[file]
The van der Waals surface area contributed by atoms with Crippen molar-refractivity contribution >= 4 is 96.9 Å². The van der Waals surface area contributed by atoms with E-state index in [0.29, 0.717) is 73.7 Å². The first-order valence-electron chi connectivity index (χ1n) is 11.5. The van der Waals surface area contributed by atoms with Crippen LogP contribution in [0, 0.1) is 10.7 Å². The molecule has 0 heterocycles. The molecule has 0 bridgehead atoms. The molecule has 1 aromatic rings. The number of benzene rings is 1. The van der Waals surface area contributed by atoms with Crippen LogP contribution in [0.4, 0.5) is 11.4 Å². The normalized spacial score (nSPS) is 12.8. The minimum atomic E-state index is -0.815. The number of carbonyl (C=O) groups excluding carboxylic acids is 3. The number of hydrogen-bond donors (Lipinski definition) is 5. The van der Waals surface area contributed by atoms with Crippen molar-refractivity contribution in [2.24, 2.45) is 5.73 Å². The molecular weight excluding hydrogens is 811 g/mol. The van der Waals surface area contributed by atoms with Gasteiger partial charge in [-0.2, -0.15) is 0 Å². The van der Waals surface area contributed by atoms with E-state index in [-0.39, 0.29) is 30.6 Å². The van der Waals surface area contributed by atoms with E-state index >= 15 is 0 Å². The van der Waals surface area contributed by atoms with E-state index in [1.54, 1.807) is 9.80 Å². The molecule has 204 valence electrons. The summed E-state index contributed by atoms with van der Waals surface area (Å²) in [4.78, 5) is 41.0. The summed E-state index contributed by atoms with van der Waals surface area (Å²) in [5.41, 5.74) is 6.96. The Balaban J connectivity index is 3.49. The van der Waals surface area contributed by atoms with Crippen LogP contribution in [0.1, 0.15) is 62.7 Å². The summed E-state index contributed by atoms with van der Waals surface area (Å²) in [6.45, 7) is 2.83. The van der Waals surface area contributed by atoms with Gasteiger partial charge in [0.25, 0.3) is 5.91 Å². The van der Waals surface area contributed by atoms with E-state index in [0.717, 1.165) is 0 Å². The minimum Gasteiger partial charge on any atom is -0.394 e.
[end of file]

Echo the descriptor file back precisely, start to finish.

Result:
The van der Waals surface area contributed by atoms with Crippen molar-refractivity contribution >= 4 is 96.9 Å². The van der Waals surface area contributed by atoms with E-state index in [0.29, 0.717) is 73.7 Å². The first-order valence-electron chi connectivity index (χ1n) is 11.5. The van der Waals surface area contributed by atoms with Crippen LogP contribution in [0, 0.1) is 10.7 Å². The molecule has 0 heterocycles. The molecule has 0 bridgehead atoms. The molecule has 1 aromatic rings. The number of benzene rings is 1. The van der Waals surface area contributed by atoms with Crippen LogP contribution in [0.4, 0.5) is 11.4 Å². The normalized spacial score (nSPS) is 12.8. The minimum atomic E-state index is -0.815. The number of carbonyl (C=O) groups excluding carboxylic acids is 3. The number of hydrogen-bond donors (Lipinski definition) is 5. The van der Waals surface area contributed by atoms with Crippen molar-refractivity contribution in [2.24, 2.45) is 5.73 Å². The molecular weight excluding hydrogens is 811 g/mol. The van der Waals surface area contributed by atoms with Gasteiger partial charge in [-0.2, -0.15) is 0 Å². The van der Waals surface area contributed by atoms with E-state index in [-0.39, 0.29) is 30.6 Å². The van der Waals surface area contributed by atoms with E-state index >= 15 is 0 Å². The van der Waals surface area contributed by atoms with E-state index in [1.54, 1.807) is 9.80 Å². The molecule has 204 valence electrons. The summed E-state index contributed by atoms with van der Waals surface area (Å²) in [4.78, 5) is 41.0. The summed E-state index contributed by atoms with van der Waals surface area (Å²) in [5.41, 5.74) is 6.96. The Balaban J connectivity index is 3.49. The van der Waals surface area contributed by atoms with Crippen LogP contribution in [0.1, 0.15) is 62.7 Å². The summed E-state index contributed by atoms with van der Waals surface area (Å²) in [6.45, 7) is 2.83. The van der Waals surface area contributed by atoms with Gasteiger partial charge in [0.25, 0.3) is 5.91 Å². The van der Waals surface area contributed by atoms with E-state index in [0.717, 1.165) is 0 Å². The minimum Gasteiger partial charge on any atom is -0.394 e.